Little Trucker gets a new home and new friends
Appeal Staff Writer
The wild foal who wouldn’t leave his mother’s side after she died this weekend has been accepted into the family of wild horses at the Lucky Horse Rescue Corral in Dayton.
Shirley Allen, operator of the corral, said Tuesday that Little Trucker is doing well despite his difficult weekend.
The 4- to 5-month-old colt was found Sunday morning by trail riders south of Dayton Valley Turf off Blackhawk Road.
“They noticed a foal standing out by itself, and when they investigated they noticed he was standing next to a dead mare,” said wild-horse advocate Willis Lamm, president of Least Resistance Training Concepts, a mentoring organization for wild horse adopters.
The foal refused to leave the mare even though a band of wild horses was in sight, Lamm said.
“They were afraid that if he was left out there, the coyotes would attack him,” he said.
The colt probably spent the night by the side of his mother, said Mike Homes, Virginia Range estray manager for the Nevada Department of Agriculture. He said the mare could’ve died of natural causes, West Nile virus or a vehicle collision that left her with internal injuries.
Volunteers placed a portable corral around the mare to catch the foal once he wandered beside her again. He returned to his mother’s side after the team of volunteers, assisted by Nonie Higley, with Lyon County Animal Services, stepped back. Higley helped rescue another foal earlier this year named Heidi.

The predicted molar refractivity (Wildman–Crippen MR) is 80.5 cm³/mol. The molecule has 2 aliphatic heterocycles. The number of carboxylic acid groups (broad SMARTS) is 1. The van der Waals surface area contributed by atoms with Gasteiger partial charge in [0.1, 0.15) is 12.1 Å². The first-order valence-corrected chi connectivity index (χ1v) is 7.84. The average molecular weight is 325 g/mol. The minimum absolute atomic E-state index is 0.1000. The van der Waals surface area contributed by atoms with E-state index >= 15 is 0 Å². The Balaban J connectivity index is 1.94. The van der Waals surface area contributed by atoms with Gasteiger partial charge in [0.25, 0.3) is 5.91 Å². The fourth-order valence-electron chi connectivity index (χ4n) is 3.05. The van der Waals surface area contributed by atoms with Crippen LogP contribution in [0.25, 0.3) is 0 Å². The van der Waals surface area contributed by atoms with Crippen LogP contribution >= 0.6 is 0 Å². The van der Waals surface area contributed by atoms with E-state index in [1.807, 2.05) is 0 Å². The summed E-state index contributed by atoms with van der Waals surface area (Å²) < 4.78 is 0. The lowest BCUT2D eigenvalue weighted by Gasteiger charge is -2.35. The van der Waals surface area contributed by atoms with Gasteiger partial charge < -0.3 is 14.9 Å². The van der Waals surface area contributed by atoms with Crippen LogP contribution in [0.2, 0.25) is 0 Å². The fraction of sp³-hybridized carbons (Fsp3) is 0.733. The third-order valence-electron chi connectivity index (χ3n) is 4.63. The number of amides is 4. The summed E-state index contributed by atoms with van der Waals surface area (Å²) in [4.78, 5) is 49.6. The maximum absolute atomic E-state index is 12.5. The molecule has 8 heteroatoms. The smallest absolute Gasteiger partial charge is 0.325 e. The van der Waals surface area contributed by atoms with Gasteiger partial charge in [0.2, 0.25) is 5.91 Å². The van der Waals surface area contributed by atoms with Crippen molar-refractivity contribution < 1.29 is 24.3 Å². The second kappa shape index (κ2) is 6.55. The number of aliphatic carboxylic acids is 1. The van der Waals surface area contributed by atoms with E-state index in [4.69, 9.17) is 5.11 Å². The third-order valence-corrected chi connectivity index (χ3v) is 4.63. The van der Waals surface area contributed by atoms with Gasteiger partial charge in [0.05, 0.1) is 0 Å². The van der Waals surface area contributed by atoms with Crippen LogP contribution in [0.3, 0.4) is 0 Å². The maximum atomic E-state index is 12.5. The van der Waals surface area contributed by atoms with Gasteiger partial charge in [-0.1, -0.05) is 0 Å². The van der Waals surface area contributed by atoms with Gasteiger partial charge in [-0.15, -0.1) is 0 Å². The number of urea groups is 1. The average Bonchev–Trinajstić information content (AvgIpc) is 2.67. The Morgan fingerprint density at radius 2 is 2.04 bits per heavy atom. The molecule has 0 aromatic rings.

“We closed the corral and settled the foal to where we could touch him and then guided him into the trailer,” Lamm said.
Little Trucker got his name because of the difficult time the team had in getting the trailer out of the desert and over to the Lucky Horse Rescue Corral.
“We’ve got two other babies – one is a little boy born to a mare we rescued out of Fallon last year,” Allen said. “The other filly was an orphan. Her mom died earlier this year. And Little Trucker makes three.”
The wild foal is a bay with a white blaze running down to his nose.
Allen said a foal can often get depressed after the death of its mother. Little Trucker has seemed to have bonded with the other horses. They are allowing him to eat with them, which is a good sign, she said.
“He’ll be here with us until he gets gentled and gets on his feet,” Allen said.
• Contact reporter Becky Bosshart at email@example.com or 881-1212.
You can help:
Those interested in adopting a wild horse should contact Shirley Allen at 246-7636.